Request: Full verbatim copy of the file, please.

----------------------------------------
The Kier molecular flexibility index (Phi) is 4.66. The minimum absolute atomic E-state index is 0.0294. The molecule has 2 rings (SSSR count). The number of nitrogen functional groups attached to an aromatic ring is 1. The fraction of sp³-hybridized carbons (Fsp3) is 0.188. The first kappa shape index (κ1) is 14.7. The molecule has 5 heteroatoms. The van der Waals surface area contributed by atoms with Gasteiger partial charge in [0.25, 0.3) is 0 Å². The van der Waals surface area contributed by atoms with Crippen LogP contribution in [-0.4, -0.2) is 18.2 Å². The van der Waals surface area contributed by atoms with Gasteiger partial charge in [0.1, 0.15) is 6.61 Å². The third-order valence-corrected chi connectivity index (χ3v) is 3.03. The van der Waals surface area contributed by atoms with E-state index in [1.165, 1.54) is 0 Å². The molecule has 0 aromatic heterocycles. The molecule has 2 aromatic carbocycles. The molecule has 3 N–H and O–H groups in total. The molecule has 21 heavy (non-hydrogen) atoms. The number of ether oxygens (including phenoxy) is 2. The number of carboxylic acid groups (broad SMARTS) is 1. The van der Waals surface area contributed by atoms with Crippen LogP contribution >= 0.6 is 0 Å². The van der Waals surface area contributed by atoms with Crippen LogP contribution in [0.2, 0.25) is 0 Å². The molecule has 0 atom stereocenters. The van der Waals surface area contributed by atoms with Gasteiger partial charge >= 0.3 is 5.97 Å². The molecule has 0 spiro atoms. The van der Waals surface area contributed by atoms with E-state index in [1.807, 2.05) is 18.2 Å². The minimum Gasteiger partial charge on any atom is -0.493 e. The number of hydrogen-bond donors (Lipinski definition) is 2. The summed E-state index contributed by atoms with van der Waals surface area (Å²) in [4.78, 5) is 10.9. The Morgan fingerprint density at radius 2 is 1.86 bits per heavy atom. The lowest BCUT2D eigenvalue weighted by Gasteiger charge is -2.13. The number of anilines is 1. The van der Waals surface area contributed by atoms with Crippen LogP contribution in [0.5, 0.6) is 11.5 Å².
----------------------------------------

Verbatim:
The Kier molecular flexibility index (Phi) is 4.66. The minimum absolute atomic E-state index is 0.0294. The molecule has 2 rings (SSSR count). The number of nitrogen functional groups attached to an aromatic ring is 1. The fraction of sp³-hybridized carbons (Fsp3) is 0.188. The first kappa shape index (κ1) is 14.7. The molecule has 5 heteroatoms. The van der Waals surface area contributed by atoms with Gasteiger partial charge in [0.25, 0.3) is 0 Å². The van der Waals surface area contributed by atoms with Crippen LogP contribution in [-0.4, -0.2) is 18.2 Å². The van der Waals surface area contributed by atoms with Gasteiger partial charge in [0.1, 0.15) is 6.61 Å². The third-order valence-corrected chi connectivity index (χ3v) is 3.03. The van der Waals surface area contributed by atoms with E-state index in [1.165, 1.54) is 0 Å². The molecule has 0 aromatic heterocycles. The molecule has 2 aromatic carbocycles. The molecule has 3 N–H and O–H groups in total. The molecule has 21 heavy (non-hydrogen) atoms. The number of ether oxygens (including phenoxy) is 2. The number of carboxylic acid groups (broad SMARTS) is 1. The van der Waals surface area contributed by atoms with Crippen LogP contribution >= 0.6 is 0 Å². The van der Waals surface area contributed by atoms with Crippen LogP contribution in [0.2, 0.25) is 0 Å². The molecule has 0 atom stereocenters. The van der Waals surface area contributed by atoms with Gasteiger partial charge >= 0.3 is 5.97 Å². The molecule has 0 spiro atoms. The van der Waals surface area contributed by atoms with E-state index in [1.807, 2.05) is 18.2 Å². The minimum Gasteiger partial charge on any atom is -0.493 e. The number of hydrogen-bond donors (Lipinski definition) is 2. The summed E-state index contributed by atoms with van der Waals surface area (Å²) in [4.78, 5) is 10.9. The Morgan fingerprint density at radius 2 is 1.86 bits per heavy atom. The lowest BCUT2D eigenvalue weighted by Gasteiger charge is -2.13. The number of anilines is 1. The van der Waals surface area contributed by atoms with Crippen LogP contribution in [0.5, 0.6) is 11.5 Å².